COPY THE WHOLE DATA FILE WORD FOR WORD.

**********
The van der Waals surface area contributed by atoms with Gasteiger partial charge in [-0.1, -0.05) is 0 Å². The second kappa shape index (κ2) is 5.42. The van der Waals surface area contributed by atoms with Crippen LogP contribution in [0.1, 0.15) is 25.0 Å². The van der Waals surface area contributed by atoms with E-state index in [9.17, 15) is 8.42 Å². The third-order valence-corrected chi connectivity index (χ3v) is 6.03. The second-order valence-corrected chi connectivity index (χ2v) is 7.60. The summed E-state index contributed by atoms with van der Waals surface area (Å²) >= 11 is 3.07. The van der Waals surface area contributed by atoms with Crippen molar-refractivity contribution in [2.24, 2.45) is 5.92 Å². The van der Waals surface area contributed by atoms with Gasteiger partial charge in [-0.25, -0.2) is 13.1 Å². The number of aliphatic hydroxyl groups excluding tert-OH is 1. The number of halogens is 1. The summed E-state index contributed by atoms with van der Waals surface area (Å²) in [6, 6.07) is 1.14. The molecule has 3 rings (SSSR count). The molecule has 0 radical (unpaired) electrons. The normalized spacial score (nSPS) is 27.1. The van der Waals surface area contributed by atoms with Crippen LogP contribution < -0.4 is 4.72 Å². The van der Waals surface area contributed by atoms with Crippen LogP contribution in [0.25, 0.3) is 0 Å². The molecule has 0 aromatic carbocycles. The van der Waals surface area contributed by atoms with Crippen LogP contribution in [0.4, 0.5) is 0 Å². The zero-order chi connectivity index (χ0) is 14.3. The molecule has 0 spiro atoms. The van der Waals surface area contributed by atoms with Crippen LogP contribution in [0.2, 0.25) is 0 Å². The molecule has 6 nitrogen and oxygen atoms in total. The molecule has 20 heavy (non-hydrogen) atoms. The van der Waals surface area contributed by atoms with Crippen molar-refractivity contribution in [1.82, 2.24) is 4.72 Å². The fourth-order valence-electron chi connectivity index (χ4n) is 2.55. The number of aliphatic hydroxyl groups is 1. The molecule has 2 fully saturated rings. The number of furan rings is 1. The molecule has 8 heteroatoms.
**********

The van der Waals surface area contributed by atoms with Gasteiger partial charge in [-0.1, -0.05) is 0 Å². The second kappa shape index (κ2) is 5.42. The van der Waals surface area contributed by atoms with Crippen LogP contribution in [0.1, 0.15) is 25.0 Å². The van der Waals surface area contributed by atoms with E-state index in [9.17, 15) is 8.42 Å². The third-order valence-corrected chi connectivity index (χ3v) is 6.03. The second-order valence-corrected chi connectivity index (χ2v) is 7.60. The summed E-state index contributed by atoms with van der Waals surface area (Å²) >= 11 is 3.07. The van der Waals surface area contributed by atoms with Crippen molar-refractivity contribution in [2.24, 2.45) is 5.92 Å². The van der Waals surface area contributed by atoms with Gasteiger partial charge in [-0.25, -0.2) is 13.1 Å². The number of aliphatic hydroxyl groups excluding tert-OH is 1. The number of halogens is 1. The summed E-state index contributed by atoms with van der Waals surface area (Å²) in [6, 6.07) is 1.14. The molecule has 3 rings (SSSR count). The molecule has 0 radical (unpaired) electrons. The normalized spacial score (nSPS) is 27.1. The van der Waals surface area contributed by atoms with Crippen LogP contribution < -0.4 is 4.72 Å². The van der Waals surface area contributed by atoms with Crippen LogP contribution in [0.25, 0.3) is 0 Å². The molecule has 0 aromatic carbocycles. The van der Waals surface area contributed by atoms with Crippen LogP contribution in [0.4, 0.5) is 0 Å². The zero-order chi connectivity index (χ0) is 14.3. The molecule has 0 spiro atoms. The van der Waals surface area contributed by atoms with Crippen LogP contribution in [0.2, 0.25) is 0 Å². The molecule has 6 nitrogen and oxygen atoms in total. The molecule has 20 heavy (non-hydrogen) atoms. The van der Waals surface area contributed by atoms with Crippen molar-refractivity contribution in [1.82, 2.24) is 4.72 Å². The fourth-order valence-electron chi connectivity index (χ4n) is 2.55. The number of aliphatic hydroxyl groups is 1. The molecule has 2 fully saturated rings. The number of furan rings is 1. The molecule has 8 heteroatoms.